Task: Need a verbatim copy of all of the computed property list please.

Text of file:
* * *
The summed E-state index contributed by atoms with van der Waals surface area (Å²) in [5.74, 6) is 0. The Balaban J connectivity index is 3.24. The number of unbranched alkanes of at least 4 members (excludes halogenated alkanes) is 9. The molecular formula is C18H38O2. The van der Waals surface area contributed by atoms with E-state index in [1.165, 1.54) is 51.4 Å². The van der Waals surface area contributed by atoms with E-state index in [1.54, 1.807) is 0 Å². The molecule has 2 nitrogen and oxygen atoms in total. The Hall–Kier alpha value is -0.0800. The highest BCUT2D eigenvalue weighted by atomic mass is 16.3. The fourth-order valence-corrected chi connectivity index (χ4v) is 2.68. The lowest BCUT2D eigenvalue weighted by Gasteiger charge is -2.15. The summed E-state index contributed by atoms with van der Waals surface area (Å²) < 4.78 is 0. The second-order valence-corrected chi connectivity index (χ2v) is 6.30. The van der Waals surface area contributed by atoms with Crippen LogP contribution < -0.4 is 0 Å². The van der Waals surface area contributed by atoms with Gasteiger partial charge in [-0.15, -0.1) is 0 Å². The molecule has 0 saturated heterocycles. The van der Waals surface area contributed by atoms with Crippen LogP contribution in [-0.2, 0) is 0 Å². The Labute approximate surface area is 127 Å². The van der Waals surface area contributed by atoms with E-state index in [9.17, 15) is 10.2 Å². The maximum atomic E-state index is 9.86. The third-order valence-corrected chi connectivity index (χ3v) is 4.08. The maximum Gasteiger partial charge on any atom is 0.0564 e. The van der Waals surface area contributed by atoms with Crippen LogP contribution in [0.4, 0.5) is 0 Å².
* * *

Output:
The summed E-state index contributed by atoms with van der Waals surface area (Å²) in [5.74, 6) is 0. The Balaban J connectivity index is 3.24. The number of unbranched alkanes of at least 4 members (excludes halogenated alkanes) is 9. The molecular formula is C18H38O2. The van der Waals surface area contributed by atoms with E-state index in [1.165, 1.54) is 51.4 Å². The van der Waals surface area contributed by atoms with E-state index in [1.54, 1.807) is 0 Å². The molecule has 2 nitrogen and oxygen atoms in total. The Hall–Kier alpha value is -0.0800. The highest BCUT2D eigenvalue weighted by atomic mass is 16.3. The fourth-order valence-corrected chi connectivity index (χ4v) is 2.68. The lowest BCUT2D eigenvalue weighted by Gasteiger charge is -2.15. The summed E-state index contributed by atoms with van der Waals surface area (Å²) < 4.78 is 0. The second-order valence-corrected chi connectivity index (χ2v) is 6.30. The van der Waals surface area contributed by atoms with Crippen LogP contribution < -0.4 is 0 Å². The van der Waals surface area contributed by atoms with Gasteiger partial charge in [-0.15, -0.1) is 0 Å². The molecule has 0 saturated heterocycles. The van der Waals surface area contributed by atoms with Crippen LogP contribution in [-0.2, 0) is 0 Å². The Labute approximate surface area is 127 Å². The van der Waals surface area contributed by atoms with E-state index in [9.17, 15) is 10.2 Å². The maximum atomic E-state index is 9.86. The third-order valence-corrected chi connectivity index (χ3v) is 4.08. The maximum Gasteiger partial charge on any atom is 0.0564 e. The van der Waals surface area contributed by atoms with Crippen LogP contribution in [0.4, 0.5) is 0 Å².